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It’s Brake Road Safety Week 2021, an annual awareness raising event to help save lives and get schools, organisations and communities to shout out for our right to make safe and healthy journeys every day.
To mark Road Safety Week, our specialist personal injury solicitors have written a series of blogs focusing on some of our most vulnerable road users.
In today’s blog, Annabelle Turner from our Swindon team, provides a helpful summary on the law regarding the use of e-scooters.
Recent years have seen a huge increase in popularity of e-scooters and alternative ‘motorised vehicles.’ But where does the law stand in the use of such vehicles and how does this relate to potential personal injury claims involving e-scooters?
More than 30 areas of the UK – including Newcastle, Bristol, Bournemouth, Southampton and the Isle of Wight – are already operating government- backed e-scooter rental schemes as part of a pilot trial of e-scooters.
The COVID-19 pandemic brought the e-scooter trials forward, because they offer people an environmentally friendly way of getting around at a social distance.
The Electric Scooter Trials and Traffic Signs (Coronavirus) Regulations 2020 came into force on 4 July 2020 with the first trial taking place in Tees Valley. While the trials were originally intended to last for 12 months, they have now been extended to 31 March 2022.
E-scooters are categorised as ‘powered light electric vehicles’ or ‘powered transport’ and fall under the remit of the Road Traffic Act 1988.
The Electric Scooter Trials and Traffic Signs (Coronavirus) Regulations 2020 have legalised rental e-scooters for use on carriageways or cycle lanes and sets out specific legal regulations to be followed:
In addition to the specific laws set down by the UK Government, several individual cities have implemented their own regulations which go above and beyond those set by the Government. For example, in Bristol, the minimum age you can use an e-scooter is 18 and all e-scooters are plated to help to identify the e-scooter rider.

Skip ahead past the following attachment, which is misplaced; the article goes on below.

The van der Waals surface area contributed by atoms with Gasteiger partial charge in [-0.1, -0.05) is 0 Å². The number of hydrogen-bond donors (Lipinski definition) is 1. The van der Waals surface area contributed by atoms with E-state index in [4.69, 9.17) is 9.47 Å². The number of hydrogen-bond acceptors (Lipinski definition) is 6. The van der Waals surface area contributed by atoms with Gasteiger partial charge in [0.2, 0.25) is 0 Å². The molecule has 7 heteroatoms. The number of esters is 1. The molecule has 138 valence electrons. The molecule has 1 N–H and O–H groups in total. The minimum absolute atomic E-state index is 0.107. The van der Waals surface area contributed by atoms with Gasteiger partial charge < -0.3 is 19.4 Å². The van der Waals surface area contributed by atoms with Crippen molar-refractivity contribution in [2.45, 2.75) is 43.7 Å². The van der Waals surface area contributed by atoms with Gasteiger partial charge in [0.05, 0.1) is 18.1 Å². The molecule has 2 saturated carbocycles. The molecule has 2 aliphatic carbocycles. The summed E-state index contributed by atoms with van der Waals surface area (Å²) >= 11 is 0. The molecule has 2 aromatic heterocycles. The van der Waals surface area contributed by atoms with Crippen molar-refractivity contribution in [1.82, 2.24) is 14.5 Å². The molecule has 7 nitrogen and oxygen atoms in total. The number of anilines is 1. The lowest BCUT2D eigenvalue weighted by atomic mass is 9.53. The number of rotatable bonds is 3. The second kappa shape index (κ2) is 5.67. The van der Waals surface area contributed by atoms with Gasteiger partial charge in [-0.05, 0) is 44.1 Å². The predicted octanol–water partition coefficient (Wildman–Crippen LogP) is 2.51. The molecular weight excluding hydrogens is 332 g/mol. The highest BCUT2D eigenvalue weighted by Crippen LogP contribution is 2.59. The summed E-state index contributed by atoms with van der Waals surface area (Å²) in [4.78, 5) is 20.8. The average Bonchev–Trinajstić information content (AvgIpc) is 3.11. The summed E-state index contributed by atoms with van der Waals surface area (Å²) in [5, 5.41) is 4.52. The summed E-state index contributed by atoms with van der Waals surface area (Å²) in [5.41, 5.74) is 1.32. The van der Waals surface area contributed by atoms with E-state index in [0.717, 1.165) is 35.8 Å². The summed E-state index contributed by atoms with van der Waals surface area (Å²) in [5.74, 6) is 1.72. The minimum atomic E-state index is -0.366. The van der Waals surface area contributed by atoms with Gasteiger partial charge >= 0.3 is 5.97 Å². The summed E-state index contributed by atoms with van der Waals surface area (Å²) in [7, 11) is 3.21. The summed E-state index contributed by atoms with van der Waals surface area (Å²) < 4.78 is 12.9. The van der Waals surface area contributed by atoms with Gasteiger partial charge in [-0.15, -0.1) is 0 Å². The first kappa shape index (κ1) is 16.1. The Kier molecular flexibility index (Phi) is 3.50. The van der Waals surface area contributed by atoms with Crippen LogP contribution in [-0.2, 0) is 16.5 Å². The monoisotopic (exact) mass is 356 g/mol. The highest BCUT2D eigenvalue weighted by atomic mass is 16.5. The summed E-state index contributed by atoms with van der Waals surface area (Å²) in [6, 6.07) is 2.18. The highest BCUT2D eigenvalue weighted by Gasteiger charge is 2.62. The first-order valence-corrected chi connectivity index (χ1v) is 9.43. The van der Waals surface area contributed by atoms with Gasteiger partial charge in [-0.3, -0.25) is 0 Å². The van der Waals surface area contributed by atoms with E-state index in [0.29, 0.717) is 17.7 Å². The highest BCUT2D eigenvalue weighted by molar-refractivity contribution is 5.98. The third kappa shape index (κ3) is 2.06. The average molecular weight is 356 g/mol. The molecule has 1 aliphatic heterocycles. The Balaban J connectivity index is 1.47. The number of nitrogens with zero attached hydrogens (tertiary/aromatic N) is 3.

In London, the e-scooter trials were not introduced until the 7th June 2021. E-scooters in London have been limited to a maximum speed of 12.5mph (3mph slower than the rest of the UK). They also have front and rear lights permanently on and use geofencing to prevent use in specific areas, such as the royal parks. First-time users in London will have to complete a safety lesson before their first e-scooter rental.
Over the trial period, there have been many reports of antisocial behaviour associated with e-scooter use. Norfolk Constabulary listed 120 e-scooter related reports including assaults, burglaries, antisocial behaviour and traffic offences.
A further Freedom of Information Request (FOI) by the Daily Mail revealed that Scotland Yard recorded more than 200 incidents last year, while Merseyside Police recorded more than 100.
But how does the law differ to privately-owned e-scooters? While privately-owned e-scooters are still categorised as ‘powered light electric vehicles’, as is also the case for hover boards, electric skateboards, segways and overpowered e-bikes, they have not yet been legalised for use in a public place.